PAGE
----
And this poor rookie has to kick an oblate spheroid filled with air through a pair of uprights 10 feet off the ground with much of New England hanging on every Sunday afternoon boot.
"I've been warned," said Gostkowski, the rookie out of Memphis drafted to replace legend Adam Vinatieri.
After a perfect preseason and making his first two pro field goal attempts, Gostkowski has had his last two attempts blocked. The second came Sunday night at home against Denver, in which the sand-based Gillette Stadium pitch clearly was factored.
"You've got to be able to adjust and know going out there that's what it's going to be like," said Gostkowski. "Everything's got to be controlled, and I've been a little out of control with my form. I have to tighten that up this week."
Gostkowski's confidence, at least through three games and two blocks, wavers little.
"You kick hundreds of balls during the week, go out there making 90 percent of them during the week, then you get one shot in the game and mess it up. That's not a good feeling," said Gostkowski. "You can tell right when you hit it. It kind of feels like working on a term paper all week and right before you're about to turn it in, your computer crashes and you forgot to save it. That's the feeling I have."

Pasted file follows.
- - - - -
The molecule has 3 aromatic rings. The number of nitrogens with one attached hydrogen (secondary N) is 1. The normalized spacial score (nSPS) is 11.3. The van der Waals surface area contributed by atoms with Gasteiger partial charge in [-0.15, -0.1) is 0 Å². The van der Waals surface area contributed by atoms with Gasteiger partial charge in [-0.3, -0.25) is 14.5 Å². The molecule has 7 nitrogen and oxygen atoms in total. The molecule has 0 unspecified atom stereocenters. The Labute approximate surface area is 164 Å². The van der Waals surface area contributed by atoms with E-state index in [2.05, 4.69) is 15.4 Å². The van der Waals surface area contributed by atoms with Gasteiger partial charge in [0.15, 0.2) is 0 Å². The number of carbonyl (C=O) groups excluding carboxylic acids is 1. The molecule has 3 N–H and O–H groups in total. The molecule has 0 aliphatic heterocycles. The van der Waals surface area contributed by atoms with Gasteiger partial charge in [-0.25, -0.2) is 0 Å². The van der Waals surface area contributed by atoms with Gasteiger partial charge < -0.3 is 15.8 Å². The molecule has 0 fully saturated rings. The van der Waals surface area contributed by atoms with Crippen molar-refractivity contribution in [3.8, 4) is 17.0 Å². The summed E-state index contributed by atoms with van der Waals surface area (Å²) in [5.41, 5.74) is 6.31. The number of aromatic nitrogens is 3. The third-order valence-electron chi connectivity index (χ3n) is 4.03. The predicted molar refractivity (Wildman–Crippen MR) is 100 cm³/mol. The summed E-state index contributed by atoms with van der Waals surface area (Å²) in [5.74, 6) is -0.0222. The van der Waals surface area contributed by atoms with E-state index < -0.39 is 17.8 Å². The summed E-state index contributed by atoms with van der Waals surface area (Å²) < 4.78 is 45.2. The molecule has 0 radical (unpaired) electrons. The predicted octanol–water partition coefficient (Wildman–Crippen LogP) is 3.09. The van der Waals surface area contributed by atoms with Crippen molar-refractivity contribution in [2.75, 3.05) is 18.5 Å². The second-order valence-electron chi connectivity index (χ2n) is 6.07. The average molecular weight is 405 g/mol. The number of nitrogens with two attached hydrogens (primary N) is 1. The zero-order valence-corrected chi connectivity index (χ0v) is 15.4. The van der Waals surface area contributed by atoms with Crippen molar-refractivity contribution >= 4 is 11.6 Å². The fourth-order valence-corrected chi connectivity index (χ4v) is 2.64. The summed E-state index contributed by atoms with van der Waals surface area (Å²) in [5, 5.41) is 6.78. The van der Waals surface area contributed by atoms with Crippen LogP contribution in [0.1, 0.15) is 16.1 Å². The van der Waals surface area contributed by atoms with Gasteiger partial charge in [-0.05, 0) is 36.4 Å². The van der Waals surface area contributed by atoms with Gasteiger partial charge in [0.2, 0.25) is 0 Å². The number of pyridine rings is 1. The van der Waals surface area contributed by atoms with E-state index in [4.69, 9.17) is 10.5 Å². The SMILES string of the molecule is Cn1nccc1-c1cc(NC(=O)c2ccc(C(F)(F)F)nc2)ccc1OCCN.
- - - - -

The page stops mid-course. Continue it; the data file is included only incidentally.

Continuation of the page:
Gostkowski's next big kicking term paper could come due as soon as Sunday (4:15 p.m.) in Cincinnati.
Points are at a premium against a team as explosive as the Bengals. Gostkowski stands with several major hurdles ahead.
First is the fact that the last two kicks were judged to be low. And as holder Josh Miller says, the opposition sees it, too, and will "be licking its chops."
The second is being sure that the kicks are straight and true.
"It's got to get over the (defensive) line for it to go in," said Gostkowski. "That's a pretty important part of the equation. Have to work on it, get better, there's not much I can say.
"Get over it, get better. Not too much thinking going on here, just getting better for the Cincy game."
While he can take some satisfaction in the fact that his kickoffs and the coverage have sparkled so far, it's not as if it will help on his next 45-yarder.
"It's not my job (to help). My job is to get myself ready to play," said special teams captain Larry Izzo. "Having said that, he's going to be fine. I don't know anything about kicking. All I can do is offer encouragement, like telling him to forget the last one, worry about the next one. We may need it."